One of the worst aspects of the federal tax code is the way it treats saving. Under ordinary circumstances, saving is treated to double taxation at the individual level, reducing after-tax returns to saving and...
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- The Common Sense of Dynamic Scoring
The Common Sense of Dynamic Scoring
When considering a lower tax rate we can make one of two assumptions. We can assume that changes to taxes rate will not change behavior, or we can assume that changes to tax rates do change behavior.
We know that taxes do alter behavior. In Washington, DC, we see it on a small scale every day when people decline a plastic bag at the grocery store because of the 5 cent bag tax. When we see people make such a decision over 5 cents, we know that major tax changes can have large impacts on costs and behavior all over the economy.
Dynamic scoring pays attention to how a tax change increases or decreases the price of two key goods, capital and labor. The price of capital and labor are used to estimate how individuals and businesses change their behavior; and in turn, how changes in behavior effect the economy as a whole.
This isn’t how Congress’s tax scoring committees currently function. When Congress’s tax scoring committees estimate the revenue cost of a tax bill, they often make the first assumption—that taxes do not affect behavior in a meaningful way. This is called static scoring.
Static scoring follows the simple rule; if you lower taxes by $1, you also lower revenue by $1.
Instead of making tax policy an exercise in budget arithmetic, dynamic scoring requires policymakers to consider the quality of the tax change—how does this tax change affect people’s incentives to work or invest?
Modeling tax policy’s dynamic effects on the economy allows policymakers to ask the question: is the tax policy pro-growth?
Good tax policy is not always about indiscriminately lowering rates. Congress is currently considering the biennial “tax extenders package” which will reauthorize a long list of tax expenditures. A small portion of these expenditures are actually good tax policy because they help treat consumption and investment similarly. Under a static tax model Congress may be tempted to cut these beneficial expenditures, because their model assumes they will get a dollar for dollar increase in revenue.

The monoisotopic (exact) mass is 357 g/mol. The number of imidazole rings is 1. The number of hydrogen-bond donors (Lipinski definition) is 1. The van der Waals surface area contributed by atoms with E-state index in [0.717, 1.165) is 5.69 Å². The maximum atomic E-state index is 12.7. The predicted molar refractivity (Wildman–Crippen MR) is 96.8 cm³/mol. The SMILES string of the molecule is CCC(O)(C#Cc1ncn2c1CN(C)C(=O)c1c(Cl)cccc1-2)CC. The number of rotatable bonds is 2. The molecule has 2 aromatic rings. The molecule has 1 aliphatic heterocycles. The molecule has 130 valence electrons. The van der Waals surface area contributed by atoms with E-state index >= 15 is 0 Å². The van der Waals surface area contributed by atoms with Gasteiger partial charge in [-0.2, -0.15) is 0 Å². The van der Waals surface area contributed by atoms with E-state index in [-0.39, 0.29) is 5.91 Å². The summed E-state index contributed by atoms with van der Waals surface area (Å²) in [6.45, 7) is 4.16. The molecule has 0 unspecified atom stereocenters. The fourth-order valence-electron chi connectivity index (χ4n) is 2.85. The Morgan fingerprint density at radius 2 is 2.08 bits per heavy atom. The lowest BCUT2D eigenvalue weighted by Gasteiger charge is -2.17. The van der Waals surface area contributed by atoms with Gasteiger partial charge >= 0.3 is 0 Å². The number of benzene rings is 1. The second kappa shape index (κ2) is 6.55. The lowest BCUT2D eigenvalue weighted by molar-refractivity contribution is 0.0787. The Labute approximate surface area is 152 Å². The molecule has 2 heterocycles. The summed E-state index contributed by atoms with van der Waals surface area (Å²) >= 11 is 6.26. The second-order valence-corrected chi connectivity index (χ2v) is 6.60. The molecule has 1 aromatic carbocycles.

The problem is, that many of these tax expenditures are deliberate offsets to what would otherwise be taxed two, three and four times. A dynamic tax model shows which expenditures are true loopholes, and which are beneficial. Trading beneficial expenditures for lower rates could slow growth and actually decrease revenue.
Another benefit of dynamic scoring is the ability to account for increases in tax revenue gained from a growing economy. Simply cutting the corporate rate will unleash economic growth that will in turn increase revenue collection. A more accurate forecast of future revenue collection could allow more of the beneficial expenditures to remain in the code. Dynamic scoring allows policy makers to more accurately assess the total impact of changes to the tax code on both revenue and the economy.
Currently, Congress doesn’t pay much attention if a tax change will be pro-growth or not. Most legislators are primarily concerned with the revenue effects projected by their tax scoring committees. This is not a productive metric when the scoring is done on a static basis. The question legislators should ask is: what is my bill going to do for job creation and wages? Dynamic scoring can answer that question.
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